John Feehery: Speaking Engagements


Wither the Euro

Posted on November 3, 2011

Either the Greeks should pull out of the Euro or the Europeans should kick them out.

That is how I look at the current debt crisis that has hit the financial markets.

I had the opportunity to peak behind the scenes of thinking of leading European institutions in the year 2000, just as the Euro was transitioning to become the leading currency on the continent.

I was lucky enough to be selected to participate in a European Union Fellowship, and I got a chance to spend some quality time in Brussels and Strasbourg.

I worked for Speaker Hastert at the time, and I left days after the Bush-Gore election, which still had not been decided (and wouldn’t be for the whole time I was in Europe).

The Europeans were nervous about Bush.  They wanted Gore to win.  The Vice President shared their perspectives on global warming (this was especially of interest to the Danes and the Finns), and they didn’t think that Bush had the intellectual curiosity to be President.

I had serious reservations about the Euro.  I thought this whole idea was being foisted on the people by an intellectual elite, who didn’t really understand how deeply different each individual country was.  I couldn’t believe that the Germans would gladly give up the Mark or the French would gladly give up the Franc.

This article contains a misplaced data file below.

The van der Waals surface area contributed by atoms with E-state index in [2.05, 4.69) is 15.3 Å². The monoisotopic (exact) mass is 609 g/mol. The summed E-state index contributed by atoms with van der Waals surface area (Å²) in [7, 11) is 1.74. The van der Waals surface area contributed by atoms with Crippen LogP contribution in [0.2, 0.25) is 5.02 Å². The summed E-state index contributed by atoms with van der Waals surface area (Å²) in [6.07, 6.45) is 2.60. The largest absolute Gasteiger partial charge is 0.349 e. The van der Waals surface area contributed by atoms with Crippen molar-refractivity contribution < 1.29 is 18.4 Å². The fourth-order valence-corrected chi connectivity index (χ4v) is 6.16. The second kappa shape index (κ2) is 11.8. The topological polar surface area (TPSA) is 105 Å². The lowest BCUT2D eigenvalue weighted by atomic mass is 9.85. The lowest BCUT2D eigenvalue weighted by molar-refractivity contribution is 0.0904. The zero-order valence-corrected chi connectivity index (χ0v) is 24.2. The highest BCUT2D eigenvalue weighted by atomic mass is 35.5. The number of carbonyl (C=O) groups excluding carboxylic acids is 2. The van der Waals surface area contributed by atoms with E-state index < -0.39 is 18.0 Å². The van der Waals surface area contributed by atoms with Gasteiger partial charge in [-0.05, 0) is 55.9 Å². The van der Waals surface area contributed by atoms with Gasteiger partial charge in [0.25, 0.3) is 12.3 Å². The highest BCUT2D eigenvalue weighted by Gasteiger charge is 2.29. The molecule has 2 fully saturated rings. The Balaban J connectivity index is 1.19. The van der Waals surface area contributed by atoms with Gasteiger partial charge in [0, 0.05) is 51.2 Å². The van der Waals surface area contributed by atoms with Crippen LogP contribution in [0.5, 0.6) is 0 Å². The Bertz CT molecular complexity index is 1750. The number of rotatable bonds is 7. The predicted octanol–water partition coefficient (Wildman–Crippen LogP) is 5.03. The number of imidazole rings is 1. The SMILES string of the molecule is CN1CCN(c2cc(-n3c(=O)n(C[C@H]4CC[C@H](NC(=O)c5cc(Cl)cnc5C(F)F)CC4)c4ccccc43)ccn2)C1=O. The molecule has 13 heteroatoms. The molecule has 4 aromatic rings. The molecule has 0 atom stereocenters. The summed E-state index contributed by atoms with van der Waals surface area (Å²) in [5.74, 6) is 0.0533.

It turns out we were both right.

From a European perspective, Bush was a disaster.

And right now, it looks like the Euro is headed for a similar disaster.

The Greeks have different values than the Germans.  The Spanish and the French have different histories.

Expecting the Greeks and the Portuguese and the Spanish and the Irish to act like good little Germans still seems insane to me.

They are different types of people, and they need different currencies that reflect that.

Greece is probably going to default on its debt.  It may not be tomorrow and it may not be next month.  But as some point in time, they are going to say enough to their friends in Berlin, and then the Germans will kick them out of the Euro.

And then the Greek economy will collapse for a while, ala Argentina.  But it will come back, because it will have a weak currency, which will make its products cheaper and tourists will start flocking there again.

The Greeks weren’t meant for the Euro.  They should get out of it.